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ACC Aces Its Finals

Duke makes it a Sunday sweep for conference as Deng scores 19 points in a 66-63 win over Xavier in Atlanta.

March 29, 2004|Paul Gutierrez | Times Staff Writer

ATLANTA — The coronation came, as expected.

But not without a scare and some classic momentum-shifting foul calls.

The Duke Blue Devils, the college basketball blue bloods who love to tell anyone listening about their tradition, are headed to San Antonio for their 10th Final Four since 1986. They are the lone No. 1-seeded team remaining.

Defeating upstart Xavier, 66-63, behind the frenetic play of freshman forward Luol Deng, who had a game-high 19 points in the Atlanta Regional final Sunday, ensured Duke (31-5) of a national semifinal meeting with Connecticut.

It also sent home the Musketeers (26-11), wondering whether they would have been the ones cutting down the nets in front of 24,711 at the Georgia Dome had senior center Anthony Myles not fouled out with more than 12 minutes left. Or if instead Deng had been dinged with a fifth foul, or even Duke center Shelden Williams.

"I wasn't surprised [at the rapid foul calls] because after a while they started calling it pretty tight," said Myles, who had one foul at halftime. "But some of those calls were pretty bull."

Myles, who had 16 points and 10 rebounds in 23 minutes, was whistled for his second and third fouls before the second half was three minutes old.

He picked up his fourth and fifth in a six-second stretch while battling Williams for rebounding position.

"We were trying to get him out [between fouls]," Xavier Coach Thad Matta said. "We were just a little slow and they got the ball in quick."

Myles, meanwhile, said he expected to get yanked but saw no one at the scorer's table calling for him. It was Williams, though, who provided him more frustration, and not just an eventual double-double of 12 points and 13 rebounds.

"A lot of things he got away with," Myles said, "I wasn't able to."

Such as?

"We'd post up, he grabs my arm and then he flops and I get a foul," Myles said.

"I don't recall fouling him the fifth time."

When Myles was disqualified, Xavier led, 44-41, and still held a three-point advantage, 56-53, after a Brandon Cole free throw with 5:31 to play.

Enter the whistles ... and Deng.

After Deng's three-point basket from the right wing on a blown Xavier coverage tied the score, Musketeer point guard Lionel Chalmers was called for his fourth foul, for charging on Duke's Chris Duhon as he attempted a spin move near the lane with 3:54 remaining.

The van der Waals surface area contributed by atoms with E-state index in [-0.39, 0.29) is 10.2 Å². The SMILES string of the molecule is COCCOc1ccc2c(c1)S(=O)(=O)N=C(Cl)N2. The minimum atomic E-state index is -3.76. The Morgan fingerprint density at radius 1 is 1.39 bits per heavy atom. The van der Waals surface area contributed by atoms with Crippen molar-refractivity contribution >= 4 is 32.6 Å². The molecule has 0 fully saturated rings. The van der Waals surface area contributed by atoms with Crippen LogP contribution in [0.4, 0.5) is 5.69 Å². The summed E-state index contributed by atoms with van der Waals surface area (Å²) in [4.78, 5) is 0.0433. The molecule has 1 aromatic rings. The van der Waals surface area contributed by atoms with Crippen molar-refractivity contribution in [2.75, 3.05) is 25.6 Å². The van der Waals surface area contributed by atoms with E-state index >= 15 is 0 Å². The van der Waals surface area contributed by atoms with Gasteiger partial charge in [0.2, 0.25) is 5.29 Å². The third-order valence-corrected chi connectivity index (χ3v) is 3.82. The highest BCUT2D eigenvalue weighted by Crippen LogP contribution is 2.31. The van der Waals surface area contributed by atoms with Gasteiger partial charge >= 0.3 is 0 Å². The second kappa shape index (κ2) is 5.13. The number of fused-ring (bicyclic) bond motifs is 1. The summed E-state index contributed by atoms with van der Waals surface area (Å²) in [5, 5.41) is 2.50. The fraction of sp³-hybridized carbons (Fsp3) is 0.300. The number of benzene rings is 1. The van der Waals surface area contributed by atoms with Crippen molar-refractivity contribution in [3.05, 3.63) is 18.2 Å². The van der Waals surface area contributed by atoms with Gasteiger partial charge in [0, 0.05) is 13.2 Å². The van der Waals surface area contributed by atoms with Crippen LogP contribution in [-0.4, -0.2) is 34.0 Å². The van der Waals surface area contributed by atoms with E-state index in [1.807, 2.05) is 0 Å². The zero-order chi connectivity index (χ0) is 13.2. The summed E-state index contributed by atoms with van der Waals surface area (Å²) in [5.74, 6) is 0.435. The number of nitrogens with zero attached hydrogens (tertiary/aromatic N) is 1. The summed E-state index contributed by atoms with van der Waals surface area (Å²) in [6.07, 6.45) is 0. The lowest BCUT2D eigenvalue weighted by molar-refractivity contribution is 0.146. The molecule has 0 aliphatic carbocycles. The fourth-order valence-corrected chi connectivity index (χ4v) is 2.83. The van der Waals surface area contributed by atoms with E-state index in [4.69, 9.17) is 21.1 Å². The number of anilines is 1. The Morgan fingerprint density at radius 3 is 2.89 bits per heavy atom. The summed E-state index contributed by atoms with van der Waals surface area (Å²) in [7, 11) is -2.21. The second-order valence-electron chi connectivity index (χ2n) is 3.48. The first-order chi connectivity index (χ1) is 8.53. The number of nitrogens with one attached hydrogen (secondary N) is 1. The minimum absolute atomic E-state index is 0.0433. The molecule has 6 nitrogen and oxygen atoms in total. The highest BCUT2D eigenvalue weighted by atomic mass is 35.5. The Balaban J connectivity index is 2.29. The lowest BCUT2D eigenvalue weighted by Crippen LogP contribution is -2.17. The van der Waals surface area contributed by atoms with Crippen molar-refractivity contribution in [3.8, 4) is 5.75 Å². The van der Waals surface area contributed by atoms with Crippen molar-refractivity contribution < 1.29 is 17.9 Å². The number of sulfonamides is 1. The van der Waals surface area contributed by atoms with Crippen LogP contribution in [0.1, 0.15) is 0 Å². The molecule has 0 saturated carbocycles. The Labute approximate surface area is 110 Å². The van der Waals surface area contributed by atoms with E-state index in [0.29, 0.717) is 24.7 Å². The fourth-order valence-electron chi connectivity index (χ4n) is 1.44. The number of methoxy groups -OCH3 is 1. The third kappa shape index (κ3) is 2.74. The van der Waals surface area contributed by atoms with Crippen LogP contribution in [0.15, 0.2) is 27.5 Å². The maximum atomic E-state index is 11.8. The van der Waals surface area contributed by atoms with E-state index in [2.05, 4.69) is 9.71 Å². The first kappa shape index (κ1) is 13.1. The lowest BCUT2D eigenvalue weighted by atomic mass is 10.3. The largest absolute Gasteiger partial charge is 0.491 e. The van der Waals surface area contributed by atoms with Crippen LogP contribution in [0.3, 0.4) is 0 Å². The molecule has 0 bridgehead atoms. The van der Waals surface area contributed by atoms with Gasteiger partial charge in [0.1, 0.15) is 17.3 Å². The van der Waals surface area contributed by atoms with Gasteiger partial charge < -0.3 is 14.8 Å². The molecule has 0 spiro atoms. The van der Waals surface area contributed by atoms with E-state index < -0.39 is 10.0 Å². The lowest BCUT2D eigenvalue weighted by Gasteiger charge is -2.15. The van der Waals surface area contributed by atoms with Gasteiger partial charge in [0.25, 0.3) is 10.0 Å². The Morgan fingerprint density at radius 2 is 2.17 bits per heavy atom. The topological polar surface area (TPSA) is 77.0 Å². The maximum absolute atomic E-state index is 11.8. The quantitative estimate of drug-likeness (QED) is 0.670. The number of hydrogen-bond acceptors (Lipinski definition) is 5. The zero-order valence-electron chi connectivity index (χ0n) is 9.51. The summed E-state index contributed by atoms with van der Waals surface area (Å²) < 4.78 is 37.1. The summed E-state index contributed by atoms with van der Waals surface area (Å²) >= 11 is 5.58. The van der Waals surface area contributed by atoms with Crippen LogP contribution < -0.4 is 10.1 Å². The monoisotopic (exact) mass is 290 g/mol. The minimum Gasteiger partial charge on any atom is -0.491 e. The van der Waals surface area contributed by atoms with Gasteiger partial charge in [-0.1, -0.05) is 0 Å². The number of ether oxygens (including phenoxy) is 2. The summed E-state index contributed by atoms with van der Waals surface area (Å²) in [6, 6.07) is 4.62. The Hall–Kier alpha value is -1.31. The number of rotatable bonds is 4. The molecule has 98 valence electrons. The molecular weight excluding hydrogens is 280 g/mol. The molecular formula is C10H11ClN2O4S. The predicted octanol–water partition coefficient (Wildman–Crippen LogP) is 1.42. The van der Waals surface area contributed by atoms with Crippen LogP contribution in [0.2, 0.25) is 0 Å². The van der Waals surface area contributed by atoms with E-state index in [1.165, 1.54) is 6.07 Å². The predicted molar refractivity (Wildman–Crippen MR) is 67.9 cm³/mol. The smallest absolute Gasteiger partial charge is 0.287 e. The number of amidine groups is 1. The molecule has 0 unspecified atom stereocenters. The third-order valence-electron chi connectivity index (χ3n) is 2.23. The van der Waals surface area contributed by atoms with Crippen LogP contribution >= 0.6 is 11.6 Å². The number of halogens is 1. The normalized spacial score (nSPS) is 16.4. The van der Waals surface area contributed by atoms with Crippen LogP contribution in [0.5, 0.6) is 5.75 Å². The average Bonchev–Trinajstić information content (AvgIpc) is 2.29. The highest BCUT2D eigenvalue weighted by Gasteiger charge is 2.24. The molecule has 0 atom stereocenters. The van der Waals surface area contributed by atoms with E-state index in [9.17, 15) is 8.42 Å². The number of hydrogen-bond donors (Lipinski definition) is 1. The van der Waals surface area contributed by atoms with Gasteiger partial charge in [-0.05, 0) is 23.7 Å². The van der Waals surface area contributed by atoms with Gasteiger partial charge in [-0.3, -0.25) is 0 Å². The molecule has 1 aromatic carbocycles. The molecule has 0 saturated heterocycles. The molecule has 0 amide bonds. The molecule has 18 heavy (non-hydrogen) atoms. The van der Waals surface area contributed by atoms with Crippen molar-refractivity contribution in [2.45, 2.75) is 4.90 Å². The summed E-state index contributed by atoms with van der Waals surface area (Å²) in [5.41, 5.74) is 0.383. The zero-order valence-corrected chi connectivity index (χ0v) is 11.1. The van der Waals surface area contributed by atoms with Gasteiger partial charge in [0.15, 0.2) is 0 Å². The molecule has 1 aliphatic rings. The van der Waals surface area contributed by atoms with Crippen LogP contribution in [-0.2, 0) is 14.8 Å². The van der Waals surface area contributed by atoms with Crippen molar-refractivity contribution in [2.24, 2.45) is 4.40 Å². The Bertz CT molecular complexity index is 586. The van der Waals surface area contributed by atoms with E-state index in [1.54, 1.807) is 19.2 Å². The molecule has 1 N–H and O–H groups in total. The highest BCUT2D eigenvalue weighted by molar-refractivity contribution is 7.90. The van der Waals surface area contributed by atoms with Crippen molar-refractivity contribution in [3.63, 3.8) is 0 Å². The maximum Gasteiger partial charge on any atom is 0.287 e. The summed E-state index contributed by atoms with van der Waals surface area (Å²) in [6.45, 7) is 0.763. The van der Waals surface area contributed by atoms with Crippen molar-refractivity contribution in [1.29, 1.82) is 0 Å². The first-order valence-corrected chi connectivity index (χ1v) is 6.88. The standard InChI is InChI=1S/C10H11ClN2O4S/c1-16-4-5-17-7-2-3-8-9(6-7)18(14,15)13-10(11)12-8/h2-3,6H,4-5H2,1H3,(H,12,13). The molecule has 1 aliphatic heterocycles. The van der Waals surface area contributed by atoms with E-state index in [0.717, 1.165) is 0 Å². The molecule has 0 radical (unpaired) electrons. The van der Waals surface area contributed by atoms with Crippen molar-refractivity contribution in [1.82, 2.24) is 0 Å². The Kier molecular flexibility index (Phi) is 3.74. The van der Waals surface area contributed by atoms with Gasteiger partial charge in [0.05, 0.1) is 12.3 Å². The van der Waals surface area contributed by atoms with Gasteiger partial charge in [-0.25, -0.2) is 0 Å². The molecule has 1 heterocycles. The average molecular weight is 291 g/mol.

Just more than three minutes earlier, Chalmers had a similar play -- one in which his shot went through the net -- waved off because of a charging call.

J.J. Redick's three-pointer at the 2:54 mark, after a scramble, and a Deng tip-in one minute later gave Duke an insurmountable five-point advantage, 61-56.

"I thought it knocked them back just a little bit because ... it gave our defense a chance to set up against them," said Duke Coach Mike Krzyzewski. "Of course, [Xavier] never quit, but it gave us a cushion where we were able to handle.

"I thought we did everything well down the stretch and so did they, and we just kept the margin."

Duke's active man-to-man defense harassed Xavier enough that the Musketeers' shooting percentage dropped from 36.7% in the first half to 33.3% for the second half. For the game, perimeter-oriented Xavier made only three of 15 three-point shots. Chalmers and senior shooting guard Romain Sato were a combined eight for 26 from the field, one for eight from beyond the arc.

And although Duke also had players in foul trouble -- Williams picked up his fourth with 8:22 remaining, Deng his fourth at 4:07 -- only reserve center Shavlick Randolph fouled out.

"It would be easy to say, 'They foul out, we win,' " said Chalmers, who led Xavier with 17 points, though only four in the second half, when Duhon picked him up on defense.

"They did what it took to not ... foul, I guess. It's a tough situation when you've got refs out there calling it the way they want to call it and you have guys out there playing hard."

With Chalmers penetrating and creating and Myles owning the paint, Xavier outplayed Duke in the first half. Dedrick Finn's 21-foot three-pointer at the buzzer gave the Musketeers a 30-28 halftime lead and hopes of crashing the Final Four as the first No. 7-seeded team since Virginia in 1984.

Turns out those visions were as out of place as the guy sitting in the blue-clad Duke family section wearing a bright red Nevada Las Vegas Larry Johnson throwback jersey.

Deng made sure of it.

After a horrid first half in which he made one of six shots while playing 10 foul-plagued minutes, Krzyzewski said a tearful Deng implored his teammates in the halftime locker room to step up, to play outside of themselves.

"I knew that if I fouled out of the game it could have ended in a different way," said Deng, who had seven of Duke's nine points in one second-half stretch and was named the regional's most outstanding player.

"My teammates and the coaches kept reminding me to be smart out there. But I stayed aggressive because I knew that I had to in order for us to win that game."

Not earning the attention of the officials and following in Myles' foul-prone footsteps also paid off, enough that Duke again wears a regional crown.

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